The Little Boy Lost lexicon is kept hidden from the world on my laptop in Microsoft OneNote 2010. More important, it is also backed up to the hilt. As an IT professional, I understand the importance of keeping my computer backed up and my information safe. As an author, this is especially important for recordkeeping and legal purposes as well as keeping safe the thousands of hours I’ve invested in my work. I use Microsoft OneNote because I don’t have the time or patience to develop a website for it. OneNote is drag/drop, copy/paste, and web clip efficient. I can put in pictures, voice, video, or text. If I copy something from the internet, it automatically adds a reference to where I found it. The notebook/tab/page structure of the program is conducive to research, and it’s fully searchable.
As you can see from the image, the Little Boy Lost lexicon includes tabs for character information, an events timeline, ideas, and research that would pertain to the entire series and then a tab for each individual book with more detailed timelines, and other information that pertains only to that book (for example, Brian’s injuries in Abandoned which are referenced later in the series, but all of the medical research is in the tab for Abandoned). I have pictures of each character and a full biography, some of which is never used within the book, but it gives me a better sense of who the character is and how he will react in any given situation. I have a notebook like this for each book, each series that I work on.
I write in Microsoft Word, but I keep a copy of the original scene inside of OneNote to make things easier to find. I may not know what chapter something is in, but I can usually find it faster by looking at the scene titles. When I’m working on a book, I generally write out of chronological order, sketching out scenes as they come to me. I keep that outline, partial scenes, and sketched out ideas in OneNote as well. Again, some of the stuff may never be used, but when I need to reference it, the information is all in one place. My life has suddenly become very busy and I find that writing is easier when I’m hyper-organized.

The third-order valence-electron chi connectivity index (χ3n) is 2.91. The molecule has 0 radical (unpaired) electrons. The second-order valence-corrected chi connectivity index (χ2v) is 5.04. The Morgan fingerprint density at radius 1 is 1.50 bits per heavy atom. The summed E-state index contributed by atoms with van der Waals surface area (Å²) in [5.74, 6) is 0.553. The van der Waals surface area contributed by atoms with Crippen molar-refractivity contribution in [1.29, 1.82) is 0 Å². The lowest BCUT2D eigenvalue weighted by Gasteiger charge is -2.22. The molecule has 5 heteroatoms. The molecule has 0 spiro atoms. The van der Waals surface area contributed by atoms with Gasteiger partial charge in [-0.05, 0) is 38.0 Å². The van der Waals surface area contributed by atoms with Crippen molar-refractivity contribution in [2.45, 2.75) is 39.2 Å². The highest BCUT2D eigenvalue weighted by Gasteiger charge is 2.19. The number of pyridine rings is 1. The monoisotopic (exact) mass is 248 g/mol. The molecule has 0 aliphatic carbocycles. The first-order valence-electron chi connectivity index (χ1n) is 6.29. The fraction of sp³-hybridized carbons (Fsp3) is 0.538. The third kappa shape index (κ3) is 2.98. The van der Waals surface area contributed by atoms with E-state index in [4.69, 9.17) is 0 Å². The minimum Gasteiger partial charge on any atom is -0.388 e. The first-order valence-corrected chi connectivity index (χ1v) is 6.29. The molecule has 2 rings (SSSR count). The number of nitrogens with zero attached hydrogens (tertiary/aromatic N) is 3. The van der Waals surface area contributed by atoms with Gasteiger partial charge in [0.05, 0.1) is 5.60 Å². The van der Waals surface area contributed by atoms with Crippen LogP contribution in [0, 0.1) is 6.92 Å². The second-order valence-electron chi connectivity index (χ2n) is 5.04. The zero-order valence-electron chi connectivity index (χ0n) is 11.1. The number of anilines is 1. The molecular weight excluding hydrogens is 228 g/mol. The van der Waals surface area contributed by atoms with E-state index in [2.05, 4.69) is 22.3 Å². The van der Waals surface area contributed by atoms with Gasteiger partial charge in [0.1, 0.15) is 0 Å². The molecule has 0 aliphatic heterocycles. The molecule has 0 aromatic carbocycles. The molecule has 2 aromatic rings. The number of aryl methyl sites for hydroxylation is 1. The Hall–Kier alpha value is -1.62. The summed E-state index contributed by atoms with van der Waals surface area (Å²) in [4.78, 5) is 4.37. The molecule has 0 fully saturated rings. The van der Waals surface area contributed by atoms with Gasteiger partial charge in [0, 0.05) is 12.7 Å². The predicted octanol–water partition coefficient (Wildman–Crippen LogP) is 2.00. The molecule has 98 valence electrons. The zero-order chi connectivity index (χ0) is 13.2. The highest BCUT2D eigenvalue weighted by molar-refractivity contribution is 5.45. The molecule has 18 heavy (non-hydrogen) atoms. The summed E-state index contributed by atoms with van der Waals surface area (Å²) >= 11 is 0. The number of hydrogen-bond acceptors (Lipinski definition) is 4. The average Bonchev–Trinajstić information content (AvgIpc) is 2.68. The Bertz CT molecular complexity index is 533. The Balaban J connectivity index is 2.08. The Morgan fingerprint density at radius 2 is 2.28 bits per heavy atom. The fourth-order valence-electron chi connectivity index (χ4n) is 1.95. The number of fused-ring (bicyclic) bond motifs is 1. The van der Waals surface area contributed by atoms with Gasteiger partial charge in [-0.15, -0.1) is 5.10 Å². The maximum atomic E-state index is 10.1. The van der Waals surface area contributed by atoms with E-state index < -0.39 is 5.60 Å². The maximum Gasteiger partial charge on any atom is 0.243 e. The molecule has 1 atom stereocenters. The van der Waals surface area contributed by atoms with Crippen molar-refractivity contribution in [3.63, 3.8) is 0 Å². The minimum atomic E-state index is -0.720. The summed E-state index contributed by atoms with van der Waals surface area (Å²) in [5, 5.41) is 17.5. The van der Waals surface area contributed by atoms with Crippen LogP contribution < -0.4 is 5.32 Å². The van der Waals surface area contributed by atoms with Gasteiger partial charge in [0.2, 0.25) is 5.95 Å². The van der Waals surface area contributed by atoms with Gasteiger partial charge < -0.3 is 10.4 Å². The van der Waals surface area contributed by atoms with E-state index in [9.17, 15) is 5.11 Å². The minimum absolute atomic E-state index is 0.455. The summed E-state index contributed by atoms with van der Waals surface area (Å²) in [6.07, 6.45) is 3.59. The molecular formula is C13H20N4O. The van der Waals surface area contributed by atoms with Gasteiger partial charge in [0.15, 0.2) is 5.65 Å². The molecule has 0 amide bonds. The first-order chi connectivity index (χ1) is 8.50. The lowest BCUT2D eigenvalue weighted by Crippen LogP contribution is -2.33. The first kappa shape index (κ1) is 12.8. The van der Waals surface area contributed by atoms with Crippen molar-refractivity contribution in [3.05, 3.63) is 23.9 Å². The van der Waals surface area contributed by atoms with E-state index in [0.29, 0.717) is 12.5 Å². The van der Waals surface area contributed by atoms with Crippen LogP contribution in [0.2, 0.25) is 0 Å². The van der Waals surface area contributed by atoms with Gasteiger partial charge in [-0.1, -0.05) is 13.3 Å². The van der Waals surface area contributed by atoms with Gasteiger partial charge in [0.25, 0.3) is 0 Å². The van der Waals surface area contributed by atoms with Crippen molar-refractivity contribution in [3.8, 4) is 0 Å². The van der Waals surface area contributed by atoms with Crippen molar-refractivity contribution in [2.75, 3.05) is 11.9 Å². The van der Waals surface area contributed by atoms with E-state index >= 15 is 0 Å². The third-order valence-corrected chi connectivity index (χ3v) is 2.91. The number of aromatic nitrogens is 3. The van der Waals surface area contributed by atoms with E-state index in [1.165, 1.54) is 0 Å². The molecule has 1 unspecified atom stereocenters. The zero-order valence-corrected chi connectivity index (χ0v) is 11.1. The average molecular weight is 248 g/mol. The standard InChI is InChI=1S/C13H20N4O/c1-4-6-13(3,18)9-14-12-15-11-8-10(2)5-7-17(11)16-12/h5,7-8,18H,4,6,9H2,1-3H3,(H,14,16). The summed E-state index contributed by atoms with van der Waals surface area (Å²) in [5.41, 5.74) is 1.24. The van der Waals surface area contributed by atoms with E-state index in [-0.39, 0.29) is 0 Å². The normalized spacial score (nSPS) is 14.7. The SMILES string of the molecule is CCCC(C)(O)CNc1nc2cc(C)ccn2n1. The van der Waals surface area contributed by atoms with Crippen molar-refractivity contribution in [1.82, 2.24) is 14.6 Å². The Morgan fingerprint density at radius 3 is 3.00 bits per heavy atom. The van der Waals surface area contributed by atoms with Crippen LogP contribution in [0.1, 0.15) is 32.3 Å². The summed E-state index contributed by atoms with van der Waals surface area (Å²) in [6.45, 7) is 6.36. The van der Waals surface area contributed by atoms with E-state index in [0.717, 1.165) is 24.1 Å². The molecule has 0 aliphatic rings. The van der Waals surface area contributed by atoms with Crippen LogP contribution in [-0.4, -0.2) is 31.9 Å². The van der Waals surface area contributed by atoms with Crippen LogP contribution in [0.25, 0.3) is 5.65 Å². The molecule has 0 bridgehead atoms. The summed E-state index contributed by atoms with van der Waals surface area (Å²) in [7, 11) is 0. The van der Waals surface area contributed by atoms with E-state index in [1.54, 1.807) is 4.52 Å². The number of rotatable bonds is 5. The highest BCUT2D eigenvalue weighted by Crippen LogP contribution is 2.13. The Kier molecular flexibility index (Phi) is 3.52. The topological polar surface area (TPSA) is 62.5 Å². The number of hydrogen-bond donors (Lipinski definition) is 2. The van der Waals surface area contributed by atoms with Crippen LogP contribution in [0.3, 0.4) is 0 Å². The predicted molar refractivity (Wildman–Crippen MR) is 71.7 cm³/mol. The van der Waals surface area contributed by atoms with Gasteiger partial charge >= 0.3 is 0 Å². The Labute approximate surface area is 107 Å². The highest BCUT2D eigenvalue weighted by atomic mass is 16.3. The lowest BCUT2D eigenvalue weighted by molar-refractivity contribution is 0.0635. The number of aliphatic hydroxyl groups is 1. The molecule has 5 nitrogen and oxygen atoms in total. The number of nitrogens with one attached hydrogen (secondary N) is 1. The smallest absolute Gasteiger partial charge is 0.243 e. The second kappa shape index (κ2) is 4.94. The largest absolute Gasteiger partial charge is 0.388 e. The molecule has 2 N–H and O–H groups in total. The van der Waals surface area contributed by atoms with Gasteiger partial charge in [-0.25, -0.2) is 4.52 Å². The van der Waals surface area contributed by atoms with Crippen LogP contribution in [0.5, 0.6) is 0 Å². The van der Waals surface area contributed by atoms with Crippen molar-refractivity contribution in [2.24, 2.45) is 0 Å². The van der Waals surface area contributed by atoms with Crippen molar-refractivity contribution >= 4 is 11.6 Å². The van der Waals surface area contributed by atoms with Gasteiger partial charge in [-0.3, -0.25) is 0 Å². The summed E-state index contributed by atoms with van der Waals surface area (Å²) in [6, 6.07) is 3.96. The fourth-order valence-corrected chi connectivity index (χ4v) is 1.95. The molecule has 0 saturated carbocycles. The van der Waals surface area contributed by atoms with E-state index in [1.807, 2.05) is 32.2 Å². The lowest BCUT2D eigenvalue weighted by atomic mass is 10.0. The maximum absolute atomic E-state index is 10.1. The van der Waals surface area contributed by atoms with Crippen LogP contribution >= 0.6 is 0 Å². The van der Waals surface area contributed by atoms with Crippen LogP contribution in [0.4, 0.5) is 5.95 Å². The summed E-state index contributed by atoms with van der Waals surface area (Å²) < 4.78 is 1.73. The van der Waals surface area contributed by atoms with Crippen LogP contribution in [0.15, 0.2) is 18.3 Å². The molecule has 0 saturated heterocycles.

With the notebooks for each book in my Windows Live account, I can access them anywhere from any device. There is a mobile app for my phone, a web interface, and of course the actual OneNote application on my computer. That is extremely helpful to me since I do most of my writing on my commute with limited internet access on my phone. It also helps when I get an idea and want to capture it—I can just pull out my phone, and add the appropriate notes to my notebook or put it in a note on my phone and copy it to OneNote later. I can also record voice notes on my phone and load them into OneNote.
Continuity is part of the editorial process with Dreamspinner Press who publishes the Little Boy Lost series, but they don’t live the series like I do. If I need to know what Micah’s brother’s name is for a spinoff book, I won’t have to try to remember which book I used it in so that I can find it. I introduced Micah in the third book and he has a strong presence through to book six. That information is one word within 255,000 words. Having it at my fingertip is far easier than an all out search.
About J. P. Barnaby
As a bisexual woman, J.P. is a proud member of the GLBT community both online and in her small town on the outskirts of Chicago. A member of Mensa, she is described as brilliant but troubled, sweet but introverted, and talented but deviant. She spends her days writing software and her nights writing erotica, which is, of course, far more interesting. The spare time that she carves out between her career and her novels is spent reading about the concept of love, which, like some of her characters, she has never quite figured out for herself.
The Little Boy Lost blog tour continues June 25th – July 24th . Make sure to comment at each stop for more chances to win some really great prizes such as an entire series autographed to you by J. P. Barnaby. For additional entries – tweet about the tour including @JPBarnaby and #LittleBoyLost.
Tour Schedule: http://www.jpbarnaby.com/?p=637